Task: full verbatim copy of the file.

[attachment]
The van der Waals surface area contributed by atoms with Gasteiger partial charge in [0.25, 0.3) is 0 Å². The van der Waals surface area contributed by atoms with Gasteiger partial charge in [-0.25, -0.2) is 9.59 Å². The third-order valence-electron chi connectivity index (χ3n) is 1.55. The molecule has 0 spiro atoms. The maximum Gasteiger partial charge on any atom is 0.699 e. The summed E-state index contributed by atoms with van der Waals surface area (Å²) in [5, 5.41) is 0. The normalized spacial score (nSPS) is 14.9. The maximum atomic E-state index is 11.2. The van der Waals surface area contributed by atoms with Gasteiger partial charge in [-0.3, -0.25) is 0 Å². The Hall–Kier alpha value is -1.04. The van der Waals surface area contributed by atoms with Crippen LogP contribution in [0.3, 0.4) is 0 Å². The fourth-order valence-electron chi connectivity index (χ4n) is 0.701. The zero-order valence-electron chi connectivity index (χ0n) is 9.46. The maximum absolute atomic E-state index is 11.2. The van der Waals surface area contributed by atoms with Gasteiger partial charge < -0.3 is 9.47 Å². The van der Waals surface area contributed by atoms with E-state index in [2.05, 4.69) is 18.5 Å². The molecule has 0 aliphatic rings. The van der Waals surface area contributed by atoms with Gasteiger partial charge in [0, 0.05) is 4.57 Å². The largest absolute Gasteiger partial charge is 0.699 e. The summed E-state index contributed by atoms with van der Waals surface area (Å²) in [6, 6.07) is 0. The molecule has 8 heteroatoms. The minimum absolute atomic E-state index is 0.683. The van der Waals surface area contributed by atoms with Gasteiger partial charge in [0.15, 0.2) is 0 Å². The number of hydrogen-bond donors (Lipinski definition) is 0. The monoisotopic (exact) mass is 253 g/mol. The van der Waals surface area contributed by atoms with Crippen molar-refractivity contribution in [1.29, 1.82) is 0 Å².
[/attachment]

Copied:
The van der Waals surface area contributed by atoms with Gasteiger partial charge in [0.25, 0.3) is 0 Å². The van der Waals surface area contributed by atoms with Gasteiger partial charge in [-0.25, -0.2) is 9.59 Å². The third-order valence-electron chi connectivity index (χ3n) is 1.55. The molecule has 0 spiro atoms. The maximum Gasteiger partial charge on any atom is 0.699 e. The summed E-state index contributed by atoms with van der Waals surface area (Å²) in [5, 5.41) is 0. The normalized spacial score (nSPS) is 14.9. The maximum atomic E-state index is 11.2. The van der Waals surface area contributed by atoms with Gasteiger partial charge in [-0.3, -0.25) is 0 Å². The Hall–Kier alpha value is -1.04. The van der Waals surface area contributed by atoms with Crippen LogP contribution in [0.3, 0.4) is 0 Å². The fourth-order valence-electron chi connectivity index (χ4n) is 0.701. The zero-order valence-electron chi connectivity index (χ0n) is 9.46. The maximum absolute atomic E-state index is 11.2. The van der Waals surface area contributed by atoms with Gasteiger partial charge < -0.3 is 9.47 Å². The van der Waals surface area contributed by atoms with E-state index in [2.05, 4.69) is 18.5 Å². The molecule has 0 aliphatic rings. The van der Waals surface area contributed by atoms with Gasteiger partial charge in [0, 0.05) is 4.57 Å². The largest absolute Gasteiger partial charge is 0.699 e. The summed E-state index contributed by atoms with van der Waals surface area (Å²) in [6, 6.07) is 0. The molecule has 8 heteroatoms. The minimum absolute atomic E-state index is 0.683. The van der Waals surface area contributed by atoms with Gasteiger partial charge in [0.15, 0.2) is 0 Å². The number of hydrogen-bond donors (Lipinski definition) is 0. The monoisotopic (exact) mass is 253 g/mol. The van der Waals surface area contributed by atoms with Crippen molar-refractivity contribution in [1.29, 1.82) is 0 Å².